Halloween cake pops: Portland

9 Nov

DSC_0012

Happy belated Halloween!

I had a lot of fun creating these cake pops and they were well received at work. But boy did they take a lot of time. I figure I made about 40, and each one took time to roll, dip and decorate.

The easiest part was making the cake. I decided on pumpkin cake (seemed appropriate) and cream cheese frosting. For decoration, minimalist seemed like a good idea, seeing as presentation has never been my strongest suit in baking.

DSC_0013

It all started with the standard creaming of sugar and butter, though I think the photos of this process always look pretty.

DSC_0019

One problem I had was that I made too much cake in too big a pan. I doubled a cake recipe so it would fit in a 9×13 pan, but that turned out to be way too much cake and it didn’t cook evenly. So the sides and bottom ended up overcooked (brown and kind of dry) and the very top ended up undercooked. But the middle was fine, so I added most of that to the frosting later.

DSC_0020

Cream cheese frosting went well with the spicy pumpkin cake.

DSC_0021

After the frosting was done, I crumbled the good parts of the cake — I ended up having about half my cake left after I was done — and combined it slowly.

DSC_0023

The mixing process took a while, but once the cake and frosting were combined, I ended up with a moldable, vaguely crumbly dough.

DSC_0026

It took a good 20 minutes to roll each ball into shape (and because I’m a perfectionist, they had to be perfectly round). Then they went into the freezer to solidify before dipping.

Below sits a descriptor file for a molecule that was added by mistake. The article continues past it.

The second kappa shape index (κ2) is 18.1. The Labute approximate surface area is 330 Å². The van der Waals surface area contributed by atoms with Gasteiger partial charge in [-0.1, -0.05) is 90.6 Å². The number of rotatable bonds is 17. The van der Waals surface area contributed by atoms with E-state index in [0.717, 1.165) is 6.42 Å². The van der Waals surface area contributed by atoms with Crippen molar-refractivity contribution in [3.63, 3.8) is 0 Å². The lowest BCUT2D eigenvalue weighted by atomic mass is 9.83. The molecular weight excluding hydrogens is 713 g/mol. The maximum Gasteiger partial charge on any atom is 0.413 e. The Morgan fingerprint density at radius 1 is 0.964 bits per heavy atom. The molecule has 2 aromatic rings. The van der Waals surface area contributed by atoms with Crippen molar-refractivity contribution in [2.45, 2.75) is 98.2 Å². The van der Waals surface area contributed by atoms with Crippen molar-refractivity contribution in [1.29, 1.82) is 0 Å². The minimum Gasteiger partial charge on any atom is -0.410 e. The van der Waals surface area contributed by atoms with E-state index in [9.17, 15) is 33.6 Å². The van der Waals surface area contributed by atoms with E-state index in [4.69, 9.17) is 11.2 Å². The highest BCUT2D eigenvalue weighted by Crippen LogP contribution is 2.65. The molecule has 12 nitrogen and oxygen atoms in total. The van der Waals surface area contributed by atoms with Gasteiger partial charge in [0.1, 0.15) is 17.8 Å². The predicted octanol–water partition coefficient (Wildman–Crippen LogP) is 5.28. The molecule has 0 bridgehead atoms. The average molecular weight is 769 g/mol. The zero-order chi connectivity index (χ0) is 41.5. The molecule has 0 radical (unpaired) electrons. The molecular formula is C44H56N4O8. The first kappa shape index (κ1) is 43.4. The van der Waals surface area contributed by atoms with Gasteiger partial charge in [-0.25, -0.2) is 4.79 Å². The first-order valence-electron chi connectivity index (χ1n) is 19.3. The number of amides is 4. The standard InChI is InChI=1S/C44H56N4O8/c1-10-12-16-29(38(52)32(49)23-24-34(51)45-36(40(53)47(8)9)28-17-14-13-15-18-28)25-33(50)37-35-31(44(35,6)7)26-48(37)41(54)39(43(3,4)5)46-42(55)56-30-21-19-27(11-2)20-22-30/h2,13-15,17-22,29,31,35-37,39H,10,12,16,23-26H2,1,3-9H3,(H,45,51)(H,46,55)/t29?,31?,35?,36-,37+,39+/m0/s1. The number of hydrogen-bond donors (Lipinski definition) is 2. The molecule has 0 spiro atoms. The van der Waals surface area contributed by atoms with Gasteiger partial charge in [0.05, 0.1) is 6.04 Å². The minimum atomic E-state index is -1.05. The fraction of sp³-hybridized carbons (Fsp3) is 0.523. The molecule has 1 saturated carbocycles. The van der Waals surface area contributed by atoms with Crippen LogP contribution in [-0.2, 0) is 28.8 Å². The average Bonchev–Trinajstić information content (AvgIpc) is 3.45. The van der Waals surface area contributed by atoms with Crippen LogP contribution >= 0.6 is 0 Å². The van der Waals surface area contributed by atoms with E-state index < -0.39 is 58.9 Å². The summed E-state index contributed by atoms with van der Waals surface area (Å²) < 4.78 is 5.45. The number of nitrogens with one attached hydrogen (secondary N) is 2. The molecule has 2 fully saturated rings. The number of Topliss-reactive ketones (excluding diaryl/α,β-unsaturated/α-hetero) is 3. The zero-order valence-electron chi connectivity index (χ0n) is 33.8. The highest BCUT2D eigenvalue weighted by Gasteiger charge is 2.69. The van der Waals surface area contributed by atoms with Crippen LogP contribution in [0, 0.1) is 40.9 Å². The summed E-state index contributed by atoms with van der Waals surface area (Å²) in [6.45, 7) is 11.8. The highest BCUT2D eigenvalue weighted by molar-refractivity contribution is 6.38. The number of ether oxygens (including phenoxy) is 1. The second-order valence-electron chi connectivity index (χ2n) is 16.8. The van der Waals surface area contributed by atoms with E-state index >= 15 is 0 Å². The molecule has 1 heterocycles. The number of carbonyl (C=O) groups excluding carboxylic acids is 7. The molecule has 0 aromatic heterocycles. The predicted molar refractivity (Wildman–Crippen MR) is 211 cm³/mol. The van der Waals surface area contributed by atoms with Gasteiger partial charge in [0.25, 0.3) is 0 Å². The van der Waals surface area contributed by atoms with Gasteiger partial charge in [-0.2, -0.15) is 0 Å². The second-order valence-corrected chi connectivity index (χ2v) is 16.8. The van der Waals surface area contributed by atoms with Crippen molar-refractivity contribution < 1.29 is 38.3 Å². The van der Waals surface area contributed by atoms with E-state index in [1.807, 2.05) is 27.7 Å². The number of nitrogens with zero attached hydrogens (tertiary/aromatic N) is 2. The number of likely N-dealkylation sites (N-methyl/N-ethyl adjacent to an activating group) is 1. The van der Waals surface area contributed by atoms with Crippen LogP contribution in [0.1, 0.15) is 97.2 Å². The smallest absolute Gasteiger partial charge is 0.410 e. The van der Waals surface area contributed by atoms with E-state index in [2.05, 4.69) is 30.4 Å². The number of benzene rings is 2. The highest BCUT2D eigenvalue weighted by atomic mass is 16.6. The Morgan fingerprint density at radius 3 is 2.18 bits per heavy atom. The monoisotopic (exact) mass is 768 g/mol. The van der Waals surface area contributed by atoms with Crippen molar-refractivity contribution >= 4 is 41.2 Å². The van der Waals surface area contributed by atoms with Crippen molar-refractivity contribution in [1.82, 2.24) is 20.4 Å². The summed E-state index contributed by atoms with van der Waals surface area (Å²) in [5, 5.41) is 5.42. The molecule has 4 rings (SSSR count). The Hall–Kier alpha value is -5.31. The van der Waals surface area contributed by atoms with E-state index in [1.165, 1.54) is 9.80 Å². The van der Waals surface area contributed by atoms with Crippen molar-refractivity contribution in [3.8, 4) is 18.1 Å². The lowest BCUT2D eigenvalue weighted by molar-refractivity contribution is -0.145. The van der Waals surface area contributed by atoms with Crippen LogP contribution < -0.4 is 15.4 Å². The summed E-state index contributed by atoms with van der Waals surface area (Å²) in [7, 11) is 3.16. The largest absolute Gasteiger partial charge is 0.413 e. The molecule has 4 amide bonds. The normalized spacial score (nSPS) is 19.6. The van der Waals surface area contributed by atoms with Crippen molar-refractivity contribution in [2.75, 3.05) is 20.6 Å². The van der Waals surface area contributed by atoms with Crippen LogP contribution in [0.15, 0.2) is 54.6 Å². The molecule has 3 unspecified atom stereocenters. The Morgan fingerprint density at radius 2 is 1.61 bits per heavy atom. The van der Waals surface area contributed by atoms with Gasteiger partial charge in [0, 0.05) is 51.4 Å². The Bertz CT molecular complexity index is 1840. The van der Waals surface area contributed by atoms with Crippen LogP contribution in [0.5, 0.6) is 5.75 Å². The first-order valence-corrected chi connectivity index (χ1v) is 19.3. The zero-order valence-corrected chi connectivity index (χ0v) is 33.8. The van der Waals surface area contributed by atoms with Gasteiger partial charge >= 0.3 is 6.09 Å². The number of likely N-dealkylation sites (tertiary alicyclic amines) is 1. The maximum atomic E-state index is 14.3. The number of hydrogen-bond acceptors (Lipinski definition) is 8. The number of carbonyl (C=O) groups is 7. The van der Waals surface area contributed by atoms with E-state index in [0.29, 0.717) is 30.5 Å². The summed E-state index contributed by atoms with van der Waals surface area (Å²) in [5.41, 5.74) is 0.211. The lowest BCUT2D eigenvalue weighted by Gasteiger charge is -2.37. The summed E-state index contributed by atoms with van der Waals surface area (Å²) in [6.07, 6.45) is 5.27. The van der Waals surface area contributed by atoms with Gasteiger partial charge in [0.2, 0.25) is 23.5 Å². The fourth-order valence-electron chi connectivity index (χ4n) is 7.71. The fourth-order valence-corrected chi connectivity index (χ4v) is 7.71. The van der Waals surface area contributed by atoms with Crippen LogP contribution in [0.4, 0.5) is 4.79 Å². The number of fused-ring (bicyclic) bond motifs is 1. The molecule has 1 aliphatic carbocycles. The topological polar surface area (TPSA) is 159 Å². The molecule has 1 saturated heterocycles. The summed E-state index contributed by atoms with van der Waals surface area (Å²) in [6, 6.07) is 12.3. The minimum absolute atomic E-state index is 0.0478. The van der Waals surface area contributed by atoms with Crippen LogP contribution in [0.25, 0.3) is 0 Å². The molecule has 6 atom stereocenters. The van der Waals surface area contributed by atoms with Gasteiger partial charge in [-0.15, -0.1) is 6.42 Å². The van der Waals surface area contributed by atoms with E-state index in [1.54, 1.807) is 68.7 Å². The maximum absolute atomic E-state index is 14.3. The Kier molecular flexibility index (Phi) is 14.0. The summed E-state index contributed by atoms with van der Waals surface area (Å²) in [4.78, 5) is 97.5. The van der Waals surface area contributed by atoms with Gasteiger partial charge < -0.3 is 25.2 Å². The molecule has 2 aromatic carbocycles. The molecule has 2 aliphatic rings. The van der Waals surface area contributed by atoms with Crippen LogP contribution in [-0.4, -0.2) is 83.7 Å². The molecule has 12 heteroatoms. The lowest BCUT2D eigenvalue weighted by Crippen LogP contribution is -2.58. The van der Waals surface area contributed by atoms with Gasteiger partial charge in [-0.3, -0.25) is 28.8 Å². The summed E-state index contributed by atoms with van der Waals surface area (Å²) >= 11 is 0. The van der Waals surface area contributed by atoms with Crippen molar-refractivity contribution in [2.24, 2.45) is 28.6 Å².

DSC_0040

The dipping process was fun, if not entirely tedious. But I learned what not to do if I make cake pops again. In lieu of a double boiler (which I do not own), I used the old bowl over the pot trick. Worked out pretty well.

DSC_0032

Because I haven’t made these before, I caved and bought candy melts, but each package didn’t hold that much, so I might try some other coating next time. I discovered how important it is for the cake pops to be really thoroughly chilled when the go into the candy melt, lest they start falling off the stick and breaking. Bakerella’s instructions for dipping were immensely helpful, particularly the note about adding vegetable oil if the candy melt consistency was too viscous for easy dipping.

DSC_0039

I had some trouble with the dipping step because, after a while, the candy melts harden pretty quickly, so making the cake pops look pretty got difficult. Few of mine looked completely smooth, and I often had to use a spatula to help cover the whole cake pop.

DSC_0044

After dipping, I used some sprinkles to add some extra fall color to these treats. The inside was a little more mushy than other cake pops I’ve seen, which I’ll attribute to the consistency of the cake and the amount of frosting I used.

For a first try, I’m happy with how these turned out. Now on to the cookie challenge!

Advertisements

Leave a Reply

Fill in your details below or click an icon to log in:

WordPress.com Logo

You are commenting using your WordPress.com account. Log Out / Change )

Twitter picture

You are commenting using your Twitter account. Log Out / Change )

Facebook photo

You are commenting using your Facebook account. Log Out / Change )

Google+ photo

You are commenting using your Google+ account. Log Out / Change )

Connecting to %s

%d bloggers like this: